2.24  A relatively straightforward early demonstration of intent would be the phased removal of a significant amount of on street parking.  The local transport strategy has a target of reducing car commuting from 42% to 29%.  The new St. James Centre will have parking for 1700 cars, so there is off-street parking available.  The removal of on-street parking, in and around the city centre in the first instance, is an action wholly within the Council’s control.  A similar programme is well underway in Oslo and has led to an increase in walking and wider active travel.  The removal of on street parking will in turn allow for the creation of wider pavements, on street cycle lanes and associated reconfiguration of streets to remove vehicle priority. These actions will complement other measures taken under Idea 14, Controlling the Impact of Commuter Parking.

2.25 Although it may be implicit in sections of the Prospectus, it is suggested that the document would benefit from a section on equality and the application of the Equality Act (2010) setting out how proper consideration has been taken during work on the Prospectus itself and how it will be intrinsic to the plans and actions that follow.  This is critical as transformational change has to benefit the whole community, including those who have been previously been forgotten when designing simple details for pavements, street furniture, pedestrian crossing times etc.

2.26 Under Idea 3 Strengthening our town centres, the economic benefits that tourism brings could be distributed more evenly by encouraging accommodation and associated provision across the city, with enhanced public transport and walking routes for people to get to the popular destinations.  This would alleviate pressures on the city centre, which, in tandem with prioritising walking in line with the Scottish Government hierarchy, would contribute to the wider transformation agenda.

2.27 Buses are a strength and a real success story for Edinburgh compared to other cities.  The Council should recognise this and build on it.  Idea 4 as written runs counter to this and potentially to Ideas 5 and 11.  There will certainly be scope for some rationalisation and route modifications as part of prioritising the city centre for pedestrians.  However, great care has to be taken to maximize the scope for through routes, as having to change buses will be a disincentive for many users and will run counter to the intention of Idea 4 to create better accessibility.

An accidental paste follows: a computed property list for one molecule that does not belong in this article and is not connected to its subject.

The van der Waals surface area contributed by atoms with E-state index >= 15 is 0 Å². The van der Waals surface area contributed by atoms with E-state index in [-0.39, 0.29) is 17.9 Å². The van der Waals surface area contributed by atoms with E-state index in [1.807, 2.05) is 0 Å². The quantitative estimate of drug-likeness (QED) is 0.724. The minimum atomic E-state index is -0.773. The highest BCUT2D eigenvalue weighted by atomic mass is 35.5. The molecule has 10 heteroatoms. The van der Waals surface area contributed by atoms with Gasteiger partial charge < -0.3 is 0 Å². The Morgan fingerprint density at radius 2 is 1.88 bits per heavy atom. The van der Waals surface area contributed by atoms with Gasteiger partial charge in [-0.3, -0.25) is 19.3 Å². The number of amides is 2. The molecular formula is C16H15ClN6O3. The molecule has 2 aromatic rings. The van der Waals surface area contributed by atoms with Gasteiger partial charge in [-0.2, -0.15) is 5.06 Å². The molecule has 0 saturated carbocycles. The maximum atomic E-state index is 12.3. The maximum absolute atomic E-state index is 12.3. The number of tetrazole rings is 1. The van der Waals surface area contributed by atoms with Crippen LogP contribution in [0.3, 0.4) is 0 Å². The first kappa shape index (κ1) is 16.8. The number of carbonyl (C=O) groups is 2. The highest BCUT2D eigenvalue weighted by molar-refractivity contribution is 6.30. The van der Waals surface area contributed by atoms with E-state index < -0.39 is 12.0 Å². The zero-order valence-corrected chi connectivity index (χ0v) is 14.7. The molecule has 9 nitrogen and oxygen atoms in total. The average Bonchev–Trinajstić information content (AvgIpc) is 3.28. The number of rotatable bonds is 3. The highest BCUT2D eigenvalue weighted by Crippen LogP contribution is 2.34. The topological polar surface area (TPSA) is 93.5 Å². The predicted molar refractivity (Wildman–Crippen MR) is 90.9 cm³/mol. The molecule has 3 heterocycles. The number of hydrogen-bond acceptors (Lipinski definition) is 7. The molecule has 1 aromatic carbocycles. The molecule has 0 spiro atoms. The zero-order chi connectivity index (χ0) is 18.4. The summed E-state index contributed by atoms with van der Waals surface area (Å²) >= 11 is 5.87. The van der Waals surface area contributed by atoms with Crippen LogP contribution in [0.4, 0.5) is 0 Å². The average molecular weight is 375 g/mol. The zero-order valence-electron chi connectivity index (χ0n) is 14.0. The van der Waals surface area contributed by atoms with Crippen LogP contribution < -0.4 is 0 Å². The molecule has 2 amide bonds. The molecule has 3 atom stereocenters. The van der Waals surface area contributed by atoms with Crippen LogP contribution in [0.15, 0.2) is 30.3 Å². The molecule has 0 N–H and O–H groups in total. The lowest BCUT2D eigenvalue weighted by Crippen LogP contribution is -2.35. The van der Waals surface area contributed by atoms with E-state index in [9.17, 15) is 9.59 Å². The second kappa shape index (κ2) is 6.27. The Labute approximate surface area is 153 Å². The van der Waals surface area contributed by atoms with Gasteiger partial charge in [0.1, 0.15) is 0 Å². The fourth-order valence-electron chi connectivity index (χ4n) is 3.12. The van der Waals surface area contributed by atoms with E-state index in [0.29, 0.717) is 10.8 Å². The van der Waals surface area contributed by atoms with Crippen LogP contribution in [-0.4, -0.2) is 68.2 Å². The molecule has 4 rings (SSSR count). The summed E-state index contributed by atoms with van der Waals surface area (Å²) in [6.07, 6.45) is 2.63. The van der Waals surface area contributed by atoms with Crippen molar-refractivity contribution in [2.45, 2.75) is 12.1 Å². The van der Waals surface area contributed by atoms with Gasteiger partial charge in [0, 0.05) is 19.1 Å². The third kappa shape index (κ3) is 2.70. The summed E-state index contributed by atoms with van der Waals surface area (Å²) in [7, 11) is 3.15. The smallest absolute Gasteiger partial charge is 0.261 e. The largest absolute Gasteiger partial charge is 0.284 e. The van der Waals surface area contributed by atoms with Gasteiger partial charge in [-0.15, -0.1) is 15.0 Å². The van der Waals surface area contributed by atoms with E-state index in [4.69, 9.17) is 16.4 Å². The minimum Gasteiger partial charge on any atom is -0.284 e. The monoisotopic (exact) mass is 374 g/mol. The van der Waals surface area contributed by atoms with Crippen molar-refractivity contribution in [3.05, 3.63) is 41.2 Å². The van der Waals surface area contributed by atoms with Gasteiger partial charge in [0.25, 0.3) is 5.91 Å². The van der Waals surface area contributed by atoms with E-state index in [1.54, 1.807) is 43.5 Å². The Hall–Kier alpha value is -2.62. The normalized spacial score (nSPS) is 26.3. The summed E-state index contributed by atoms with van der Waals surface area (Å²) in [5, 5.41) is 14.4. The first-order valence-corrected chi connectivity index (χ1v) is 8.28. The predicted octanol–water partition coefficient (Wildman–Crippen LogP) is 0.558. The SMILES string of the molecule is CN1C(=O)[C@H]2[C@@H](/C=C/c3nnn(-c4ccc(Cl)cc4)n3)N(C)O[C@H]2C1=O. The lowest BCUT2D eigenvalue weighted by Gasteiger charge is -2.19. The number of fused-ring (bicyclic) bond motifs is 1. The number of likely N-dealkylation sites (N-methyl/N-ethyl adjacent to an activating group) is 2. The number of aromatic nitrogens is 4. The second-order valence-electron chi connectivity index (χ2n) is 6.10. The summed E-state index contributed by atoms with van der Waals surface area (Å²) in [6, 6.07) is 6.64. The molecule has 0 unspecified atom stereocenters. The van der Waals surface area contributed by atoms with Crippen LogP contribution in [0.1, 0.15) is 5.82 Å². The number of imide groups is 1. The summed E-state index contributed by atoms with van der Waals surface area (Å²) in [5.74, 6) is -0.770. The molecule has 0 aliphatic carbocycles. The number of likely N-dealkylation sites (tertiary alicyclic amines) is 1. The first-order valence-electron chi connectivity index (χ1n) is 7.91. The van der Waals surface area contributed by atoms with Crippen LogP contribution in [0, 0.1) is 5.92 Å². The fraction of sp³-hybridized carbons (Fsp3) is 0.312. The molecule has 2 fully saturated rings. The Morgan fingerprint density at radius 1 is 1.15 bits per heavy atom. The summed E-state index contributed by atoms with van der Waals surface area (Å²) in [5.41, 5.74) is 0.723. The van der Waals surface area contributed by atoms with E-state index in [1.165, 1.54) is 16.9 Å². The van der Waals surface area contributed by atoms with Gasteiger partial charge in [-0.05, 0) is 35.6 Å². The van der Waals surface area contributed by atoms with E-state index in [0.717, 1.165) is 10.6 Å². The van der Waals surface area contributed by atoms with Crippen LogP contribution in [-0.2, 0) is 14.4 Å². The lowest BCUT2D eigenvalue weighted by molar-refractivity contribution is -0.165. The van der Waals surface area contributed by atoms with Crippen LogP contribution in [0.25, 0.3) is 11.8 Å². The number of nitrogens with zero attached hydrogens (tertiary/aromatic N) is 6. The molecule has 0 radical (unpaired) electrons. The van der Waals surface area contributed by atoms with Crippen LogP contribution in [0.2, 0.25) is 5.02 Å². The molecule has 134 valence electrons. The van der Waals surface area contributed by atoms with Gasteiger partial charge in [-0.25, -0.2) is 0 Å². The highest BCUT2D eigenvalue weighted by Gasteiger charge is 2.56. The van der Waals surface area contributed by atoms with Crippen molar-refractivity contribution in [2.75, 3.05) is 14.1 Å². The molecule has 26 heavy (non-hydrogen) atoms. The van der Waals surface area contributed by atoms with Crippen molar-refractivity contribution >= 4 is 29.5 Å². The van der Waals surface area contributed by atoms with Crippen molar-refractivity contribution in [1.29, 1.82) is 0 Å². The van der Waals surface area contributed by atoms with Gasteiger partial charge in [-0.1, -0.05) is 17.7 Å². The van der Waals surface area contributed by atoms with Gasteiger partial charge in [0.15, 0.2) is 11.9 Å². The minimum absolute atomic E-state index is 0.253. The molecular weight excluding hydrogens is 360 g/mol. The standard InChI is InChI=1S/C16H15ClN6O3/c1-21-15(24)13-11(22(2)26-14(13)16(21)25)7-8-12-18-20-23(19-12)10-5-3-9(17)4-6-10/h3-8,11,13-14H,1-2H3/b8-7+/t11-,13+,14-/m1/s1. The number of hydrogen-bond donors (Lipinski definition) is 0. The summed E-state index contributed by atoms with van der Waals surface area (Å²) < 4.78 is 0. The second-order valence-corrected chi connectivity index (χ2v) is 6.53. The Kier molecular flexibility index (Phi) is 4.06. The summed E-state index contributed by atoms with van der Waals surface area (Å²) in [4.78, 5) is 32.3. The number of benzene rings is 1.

2.28 Contrary to what is implied in Idea 4, buses are not in themselves the problem. Given the air quality challenges and emission targets, it is better to concentrate on transforming the whole bus fleet to zero or low emission.  This along with some rationalisation, removal of cars and reduction in commercial traffic will help secure the improvements required in the city centre.

Conclusion

2.29  Transformational change requires the City of Edinburgh Council to state unambiguously that movement across all of Edinburgh will be based on the hierarchy set out in Scottish Planning Policy, with walking the first option, and that this will be reflected at all levels of decision making.

2.30  In preparing and consulting on this Prospectus the City of Edinburgh Council has taken an important step in securing transformational change for residents, visitors and the local economy.  It is critical that momentum is maintained and the transformational change becomes a reality, thus maintaining the tradition that started with the New Town, continued with being the first Scottish local authority to appoint a Medical Officer of Health in 1862, and more recently the implementation of smoke control areas, ban on smoking in enclosed public spaces, and the introduction of 20mph speed limits across the city.

2.31  Living Streets Edinburgh would very much like to sit down with the City of Edinburgh Council and others to work on the detail of the various ideas and a full implementation programme for bringing about transformational change by 2030.

2.32  Thank you again for the opportunity to contribute to this discussion. When the responses to the consultation are reported to the Council, Living Streets Edinburgh respectfully requests that this submission be reported in full without editing or précis.

Living Streets Edinburgh
28 October 2018